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Data from: Predators and patterns of within-host growth can mediate both among-host competition and the evolution of transmission potential of parasites

Citation

Auld, Stuart K. J. R. et al. (2014), Data from: Predators and patterns of within-host growth can mediate both among-host competition and the evolution of transmission potential of parasites, Dryad, Dataset, https://doi.org/10.5061/dryad.3ht1p

Abstract

Parasite prevalence shows tremendous spatiotemporal variation. Theory indicates this variation might stem from life history characteristics of parasites and key ecological factors. Here, we illustrate how the interaction of an important predator and the schedule of 'transmission potential' of two parasites can explain parasite abundance. A field survey showed that a non-castrating fungus (Metschnikowia bicuspidata) commonly infected a dominant zooplankton host (Daphnia dentifera), while a castrating bacterial parasite (Pasteuria ramosa) was rare. This result seemed surprising given that the bacterium produces many more infectious propagules (spores) than the fungus upon host death. The fungus's dominance can be explained by the schedule of within host growth of parasites (i.e., how transmission potential changes over the course of infection) and spore release from 'sloppy predators' (Chaoborus spp., who consume Daphnia prey whole, then later regurgitate the carapace and parasite spores). In essence, sloppy predators create a niche that the faster-schedule fungus currently occupies. However, a selection experiment showed the slower-schedule bacterium can evolve into this faster-schedule, predator-mediated niche (but pays a cost in maximal spore yield to do so). Hence, our study shows how parasite life history can interact with predation to strongly influence the ecology, epidemiology, and evolution of infectious disease. 18 pages, 1 table, 5 figures; Appendix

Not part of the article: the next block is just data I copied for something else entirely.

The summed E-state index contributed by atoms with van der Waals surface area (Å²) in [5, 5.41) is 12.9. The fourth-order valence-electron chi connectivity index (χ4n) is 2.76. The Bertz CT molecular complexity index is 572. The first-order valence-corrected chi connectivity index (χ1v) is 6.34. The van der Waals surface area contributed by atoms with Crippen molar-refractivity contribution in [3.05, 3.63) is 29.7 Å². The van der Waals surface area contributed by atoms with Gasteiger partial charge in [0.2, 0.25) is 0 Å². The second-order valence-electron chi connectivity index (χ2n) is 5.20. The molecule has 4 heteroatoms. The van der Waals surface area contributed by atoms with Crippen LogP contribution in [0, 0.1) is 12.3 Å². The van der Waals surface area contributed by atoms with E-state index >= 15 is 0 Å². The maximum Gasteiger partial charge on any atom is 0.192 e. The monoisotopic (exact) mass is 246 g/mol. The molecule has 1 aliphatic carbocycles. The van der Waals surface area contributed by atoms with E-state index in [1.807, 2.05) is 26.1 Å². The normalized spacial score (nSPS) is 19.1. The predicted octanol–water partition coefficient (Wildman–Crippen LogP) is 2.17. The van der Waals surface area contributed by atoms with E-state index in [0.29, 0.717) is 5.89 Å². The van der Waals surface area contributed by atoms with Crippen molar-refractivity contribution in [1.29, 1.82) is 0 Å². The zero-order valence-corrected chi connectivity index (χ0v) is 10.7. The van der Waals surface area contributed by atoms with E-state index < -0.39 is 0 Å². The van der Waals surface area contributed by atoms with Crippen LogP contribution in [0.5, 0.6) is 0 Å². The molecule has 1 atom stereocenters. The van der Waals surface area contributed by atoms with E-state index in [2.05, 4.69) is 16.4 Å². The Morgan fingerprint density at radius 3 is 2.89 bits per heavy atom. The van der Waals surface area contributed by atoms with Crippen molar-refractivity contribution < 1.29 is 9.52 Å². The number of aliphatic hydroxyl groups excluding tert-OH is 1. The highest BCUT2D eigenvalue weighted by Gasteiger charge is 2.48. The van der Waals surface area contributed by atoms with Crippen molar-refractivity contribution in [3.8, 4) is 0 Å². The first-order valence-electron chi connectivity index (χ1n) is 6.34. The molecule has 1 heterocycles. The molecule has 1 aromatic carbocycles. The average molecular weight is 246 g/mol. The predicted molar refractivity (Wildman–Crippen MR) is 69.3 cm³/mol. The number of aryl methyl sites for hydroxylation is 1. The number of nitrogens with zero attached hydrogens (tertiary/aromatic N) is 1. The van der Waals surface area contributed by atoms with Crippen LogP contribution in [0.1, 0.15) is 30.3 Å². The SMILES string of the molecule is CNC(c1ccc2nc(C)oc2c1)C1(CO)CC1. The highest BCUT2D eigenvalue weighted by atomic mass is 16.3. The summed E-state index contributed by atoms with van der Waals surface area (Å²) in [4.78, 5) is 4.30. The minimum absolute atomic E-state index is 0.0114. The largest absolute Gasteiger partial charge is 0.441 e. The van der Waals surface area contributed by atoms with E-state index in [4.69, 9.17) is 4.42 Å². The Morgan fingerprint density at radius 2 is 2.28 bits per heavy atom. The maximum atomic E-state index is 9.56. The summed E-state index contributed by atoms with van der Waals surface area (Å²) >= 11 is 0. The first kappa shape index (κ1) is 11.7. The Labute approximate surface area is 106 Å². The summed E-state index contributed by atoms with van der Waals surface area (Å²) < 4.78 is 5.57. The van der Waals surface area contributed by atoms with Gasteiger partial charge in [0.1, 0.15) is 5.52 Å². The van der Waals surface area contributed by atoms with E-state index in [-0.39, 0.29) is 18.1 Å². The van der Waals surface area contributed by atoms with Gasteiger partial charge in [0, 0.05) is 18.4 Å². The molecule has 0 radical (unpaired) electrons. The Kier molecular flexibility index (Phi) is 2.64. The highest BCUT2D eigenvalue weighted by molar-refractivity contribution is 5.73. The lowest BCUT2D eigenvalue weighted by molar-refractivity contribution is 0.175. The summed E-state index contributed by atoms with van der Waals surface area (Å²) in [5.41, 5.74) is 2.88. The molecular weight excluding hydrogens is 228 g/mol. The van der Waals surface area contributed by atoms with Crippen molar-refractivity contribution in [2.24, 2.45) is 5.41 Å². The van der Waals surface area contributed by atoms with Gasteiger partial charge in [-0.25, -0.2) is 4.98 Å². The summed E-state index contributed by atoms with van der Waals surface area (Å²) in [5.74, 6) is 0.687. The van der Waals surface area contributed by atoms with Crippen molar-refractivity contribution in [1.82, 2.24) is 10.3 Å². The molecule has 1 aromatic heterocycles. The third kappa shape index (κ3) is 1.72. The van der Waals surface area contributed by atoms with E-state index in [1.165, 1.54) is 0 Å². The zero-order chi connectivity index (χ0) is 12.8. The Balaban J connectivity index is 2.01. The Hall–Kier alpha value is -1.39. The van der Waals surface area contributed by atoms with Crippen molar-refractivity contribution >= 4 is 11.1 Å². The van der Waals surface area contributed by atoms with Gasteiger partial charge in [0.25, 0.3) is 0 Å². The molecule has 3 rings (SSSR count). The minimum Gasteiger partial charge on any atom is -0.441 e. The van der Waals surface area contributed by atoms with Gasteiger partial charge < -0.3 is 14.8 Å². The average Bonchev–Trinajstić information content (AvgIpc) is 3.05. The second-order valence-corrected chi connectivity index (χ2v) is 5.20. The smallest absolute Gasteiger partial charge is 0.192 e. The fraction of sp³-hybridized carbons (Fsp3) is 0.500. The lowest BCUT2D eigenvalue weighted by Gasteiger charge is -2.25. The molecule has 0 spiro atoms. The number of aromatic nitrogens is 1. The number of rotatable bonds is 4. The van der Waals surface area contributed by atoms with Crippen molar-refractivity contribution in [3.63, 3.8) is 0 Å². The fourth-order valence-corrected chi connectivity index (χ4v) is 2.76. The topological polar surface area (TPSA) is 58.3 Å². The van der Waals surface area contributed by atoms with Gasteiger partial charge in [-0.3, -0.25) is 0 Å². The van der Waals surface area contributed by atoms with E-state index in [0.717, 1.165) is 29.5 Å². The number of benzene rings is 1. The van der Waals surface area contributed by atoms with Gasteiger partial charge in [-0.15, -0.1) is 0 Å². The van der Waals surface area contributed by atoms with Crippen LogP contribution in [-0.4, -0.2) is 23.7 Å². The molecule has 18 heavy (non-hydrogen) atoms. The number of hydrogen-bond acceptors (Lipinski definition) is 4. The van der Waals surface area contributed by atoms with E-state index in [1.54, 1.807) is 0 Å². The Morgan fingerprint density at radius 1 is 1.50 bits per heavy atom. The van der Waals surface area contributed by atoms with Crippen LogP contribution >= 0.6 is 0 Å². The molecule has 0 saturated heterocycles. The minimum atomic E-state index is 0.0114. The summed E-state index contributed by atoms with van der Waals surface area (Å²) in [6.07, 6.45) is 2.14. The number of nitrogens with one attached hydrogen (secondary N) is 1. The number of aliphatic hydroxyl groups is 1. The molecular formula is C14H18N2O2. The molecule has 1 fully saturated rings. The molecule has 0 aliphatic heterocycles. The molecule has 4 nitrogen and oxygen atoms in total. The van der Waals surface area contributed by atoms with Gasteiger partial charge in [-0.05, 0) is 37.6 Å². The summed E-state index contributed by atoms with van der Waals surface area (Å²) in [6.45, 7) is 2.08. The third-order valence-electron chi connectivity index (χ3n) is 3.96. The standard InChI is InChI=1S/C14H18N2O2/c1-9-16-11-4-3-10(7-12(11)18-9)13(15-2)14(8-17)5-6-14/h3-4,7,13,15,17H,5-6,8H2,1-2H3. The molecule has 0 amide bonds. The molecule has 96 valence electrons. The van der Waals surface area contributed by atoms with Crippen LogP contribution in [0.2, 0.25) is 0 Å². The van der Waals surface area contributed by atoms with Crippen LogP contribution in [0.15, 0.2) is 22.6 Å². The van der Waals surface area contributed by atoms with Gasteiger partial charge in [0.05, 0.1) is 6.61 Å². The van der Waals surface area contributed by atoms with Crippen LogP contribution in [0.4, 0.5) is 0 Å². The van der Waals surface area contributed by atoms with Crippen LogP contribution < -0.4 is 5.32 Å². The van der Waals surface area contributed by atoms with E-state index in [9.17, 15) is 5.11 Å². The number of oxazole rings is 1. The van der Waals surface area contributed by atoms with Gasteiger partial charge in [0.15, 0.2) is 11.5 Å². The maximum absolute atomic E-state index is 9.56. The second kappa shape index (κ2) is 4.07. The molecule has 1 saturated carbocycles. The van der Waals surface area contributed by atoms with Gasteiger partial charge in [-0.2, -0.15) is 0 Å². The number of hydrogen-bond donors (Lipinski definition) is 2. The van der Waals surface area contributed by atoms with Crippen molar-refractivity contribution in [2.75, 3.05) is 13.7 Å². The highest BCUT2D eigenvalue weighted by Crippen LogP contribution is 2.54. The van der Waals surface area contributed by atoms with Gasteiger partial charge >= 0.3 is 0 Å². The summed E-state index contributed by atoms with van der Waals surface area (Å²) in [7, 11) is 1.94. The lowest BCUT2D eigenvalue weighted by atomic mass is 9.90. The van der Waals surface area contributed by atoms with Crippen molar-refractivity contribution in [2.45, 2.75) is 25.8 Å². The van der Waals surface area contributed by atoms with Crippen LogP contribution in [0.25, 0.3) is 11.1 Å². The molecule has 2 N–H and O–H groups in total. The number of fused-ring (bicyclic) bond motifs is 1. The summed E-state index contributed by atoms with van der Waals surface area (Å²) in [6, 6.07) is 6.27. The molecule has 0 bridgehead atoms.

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Location

USA
Indiana
Michigan